This is the News in Brief from the United Nations.
Conflict, climate change and COVID-19 forcing more people into hunger
Global hunger levels have skyrocketed because of conflict, climate change and COVID-19 - and one in five children is stunted.
Those are some of the key findings of the first comprehensive global assessment of food insecurity carried out since the coronavirus pandemic began.
According to the report, published on Monday by UN agencies, the number of people affected by chronic hunger in 2020 rose by more than in the previous five years combined.
Reversing this situation will take years if not decades, said the World Food Programme (WFP), along with agencies FAO, IFAD, WHO and UNICEF.
According to “The State of Food Security and Nutrition in the World 2021 (SOFI)” report, climate change has left communities in developing countries most exposed to hunger - despite the fact that they contribute little to global CO2 emissions.
These poorer nations are also the least prepared to withstand weather-related shocks and stresses that were “driving hunger like never before”, WFP said.
Schools must reopen for all children despite COVID, urge UN agencies
Primary and secondary schools in 19 countries are still closed because of the COVID crisis, UN agency heads said on Monday, in a warning that over 156 million students have been affected.
In a call for physical lessons to begin again, UNICEF Executive Director Henrietta Fore and UNESCO Director-General Audrey Azoulay insisted that “schools should be the last to close and the first to reopen”.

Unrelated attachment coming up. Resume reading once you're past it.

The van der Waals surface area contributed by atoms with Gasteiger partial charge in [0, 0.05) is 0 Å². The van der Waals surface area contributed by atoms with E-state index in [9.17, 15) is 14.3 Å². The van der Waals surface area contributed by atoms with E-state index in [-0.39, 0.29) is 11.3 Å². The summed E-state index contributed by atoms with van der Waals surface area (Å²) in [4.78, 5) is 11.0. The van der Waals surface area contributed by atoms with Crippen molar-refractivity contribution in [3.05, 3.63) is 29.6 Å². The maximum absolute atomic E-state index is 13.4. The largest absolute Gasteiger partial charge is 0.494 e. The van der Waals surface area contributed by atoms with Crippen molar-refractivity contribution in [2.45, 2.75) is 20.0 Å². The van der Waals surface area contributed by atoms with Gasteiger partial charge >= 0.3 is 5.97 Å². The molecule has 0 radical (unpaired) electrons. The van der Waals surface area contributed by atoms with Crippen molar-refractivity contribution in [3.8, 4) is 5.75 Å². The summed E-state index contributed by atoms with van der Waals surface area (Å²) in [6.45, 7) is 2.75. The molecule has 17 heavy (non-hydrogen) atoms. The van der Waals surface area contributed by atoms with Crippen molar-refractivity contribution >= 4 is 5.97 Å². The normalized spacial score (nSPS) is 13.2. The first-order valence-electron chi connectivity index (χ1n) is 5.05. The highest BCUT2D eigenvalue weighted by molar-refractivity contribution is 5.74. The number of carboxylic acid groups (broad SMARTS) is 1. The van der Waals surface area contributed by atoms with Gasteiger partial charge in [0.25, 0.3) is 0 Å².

Governments have “too often shut down schools and kept them closed for prolonged periods” to avoid virus transmission, the agency heads explained, even though bars and restaurants had remained open.
Warning that losses young students incurred from not being in school “may never be recouped”, the UNICEF and UNESCO officials listed problems including learning loss, mental distress, exposure to violence and abuse, missed school meals and vaccinations.
These likely meant lower grades, reduced social skills and poorer physical and mental health, the agency heads maintained, adding that the most affected were often children in low-resource settings who did not have access to remote learning tools, and very young children at key developmental stages.
UN rights chief leads call for action on systemic racism
Finally, UN High Commissioner for Human Rights Michelle Bachelet on Monday urged “transformative change” in policing, where people of African descent are involved.
Presenting a report containing numerous recommendations to Member States at the Human Rights Council in Geneva, Ms. Bachelet said that countries should act to end "profound injustices (that have been) inflicted for generations".
The development follows the killing of United States citizen George Floyd in 2020 by police officer Derek Chauvin, who was captured on video kneeling on Mr. Floyd's neck for more than nine minutes.
After a six-week trial this year, Mr. Chauvin was found guilty of second-degree murder and sentenced to prison for more than two decades.
In her call for action, Ms. Bachelet highlighted how “many” countries lacked adequate measures to stop systemic racial discrimination.
Law enforcement officers were rarely held accountable for human rights violations and crimes against persons of African descent, she said:
“Deficient investigations; inadequate oversight, complaint and accountability mechanisms; and widespread prejudice about the presumed underlying guilt of victims of African descent are contributing factors. Investigations, prosecutions and trials largely do not adequately consider the potential role of racial discrimination, stereotypes and biases in lethal incidents involving the police.”
UN rights chief Michelle Bachelet speaking at the Human Rights Council.
Daniel Johnson, UN News.